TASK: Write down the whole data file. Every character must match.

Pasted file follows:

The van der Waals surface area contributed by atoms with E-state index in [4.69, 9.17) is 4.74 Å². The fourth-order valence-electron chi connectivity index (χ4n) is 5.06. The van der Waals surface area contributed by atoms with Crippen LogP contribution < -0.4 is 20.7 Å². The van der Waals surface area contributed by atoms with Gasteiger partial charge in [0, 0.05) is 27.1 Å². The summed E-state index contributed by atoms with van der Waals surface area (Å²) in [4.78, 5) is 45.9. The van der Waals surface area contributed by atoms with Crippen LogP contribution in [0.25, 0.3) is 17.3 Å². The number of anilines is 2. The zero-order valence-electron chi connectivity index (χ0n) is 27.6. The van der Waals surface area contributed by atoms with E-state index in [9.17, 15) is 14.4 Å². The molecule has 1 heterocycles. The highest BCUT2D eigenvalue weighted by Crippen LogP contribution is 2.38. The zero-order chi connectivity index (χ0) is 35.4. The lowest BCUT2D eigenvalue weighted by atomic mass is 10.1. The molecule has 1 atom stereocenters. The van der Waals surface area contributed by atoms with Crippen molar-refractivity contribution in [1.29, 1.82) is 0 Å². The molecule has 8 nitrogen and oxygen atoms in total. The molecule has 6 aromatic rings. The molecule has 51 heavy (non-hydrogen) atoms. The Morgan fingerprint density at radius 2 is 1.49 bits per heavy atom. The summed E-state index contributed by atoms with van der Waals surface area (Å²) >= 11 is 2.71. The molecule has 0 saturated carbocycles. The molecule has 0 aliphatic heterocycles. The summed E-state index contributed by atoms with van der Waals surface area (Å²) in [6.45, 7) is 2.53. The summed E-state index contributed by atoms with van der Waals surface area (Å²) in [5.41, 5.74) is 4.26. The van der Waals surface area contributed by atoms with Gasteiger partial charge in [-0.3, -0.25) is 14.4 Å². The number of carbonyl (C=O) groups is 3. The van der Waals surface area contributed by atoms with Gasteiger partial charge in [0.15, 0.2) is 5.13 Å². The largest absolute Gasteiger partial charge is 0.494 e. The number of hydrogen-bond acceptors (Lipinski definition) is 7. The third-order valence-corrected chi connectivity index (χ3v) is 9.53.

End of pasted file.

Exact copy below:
The van der Waals surface area contributed by atoms with E-state index in [4.69, 9.17) is 4.74 Å². The fourth-order valence-electron chi connectivity index (χ4n) is 5.06. The van der Waals surface area contributed by atoms with Crippen LogP contribution < -0.4 is 20.7 Å². The van der Waals surface area contributed by atoms with Gasteiger partial charge in [0, 0.05) is 27.1 Å². The summed E-state index contributed by atoms with van der Waals surface area (Å²) in [4.78, 5) is 45.9. The van der Waals surface area contributed by atoms with Crippen LogP contribution in [0.25, 0.3) is 17.3 Å². The number of anilines is 2. The zero-order valence-electron chi connectivity index (χ0n) is 27.6. The van der Waals surface area contributed by atoms with E-state index in [9.17, 15) is 14.4 Å². The molecule has 1 heterocycles. The highest BCUT2D eigenvalue weighted by Crippen LogP contribution is 2.38. The zero-order chi connectivity index (χ0) is 35.4. The lowest BCUT2D eigenvalue weighted by atomic mass is 10.1. The molecule has 1 atom stereocenters. The van der Waals surface area contributed by atoms with Crippen molar-refractivity contribution in [1.29, 1.82) is 0 Å². The molecule has 8 nitrogen and oxygen atoms in total. The molecule has 6 aromatic rings. The molecule has 51 heavy (non-hydrogen) atoms. The Morgan fingerprint density at radius 2 is 1.49 bits per heavy atom. The summed E-state index contributed by atoms with van der Waals surface area (Å²) >= 11 is 2.71. The molecule has 0 saturated carbocycles. The molecule has 0 aliphatic heterocycles. The summed E-state index contributed by atoms with van der Waals surface area (Å²) in [6.45, 7) is 2.53. The summed E-state index contributed by atoms with van der Waals surface area (Å²) in [5.41, 5.74) is 4.26. The van der Waals surface area contributed by atoms with Gasteiger partial charge in [-0.3, -0.25) is 14.4 Å². The number of carbonyl (C=O) groups is 3. The van der Waals surface area contributed by atoms with Gasteiger partial charge in [0.15, 0.2) is 5.13 Å². The largest absolute Gasteiger partial charge is 0.494 e. The number of hydrogen-bond acceptors (Lipinski definition) is 7. The third-order valence-corrected chi connectivity index (χ3v) is 9.53.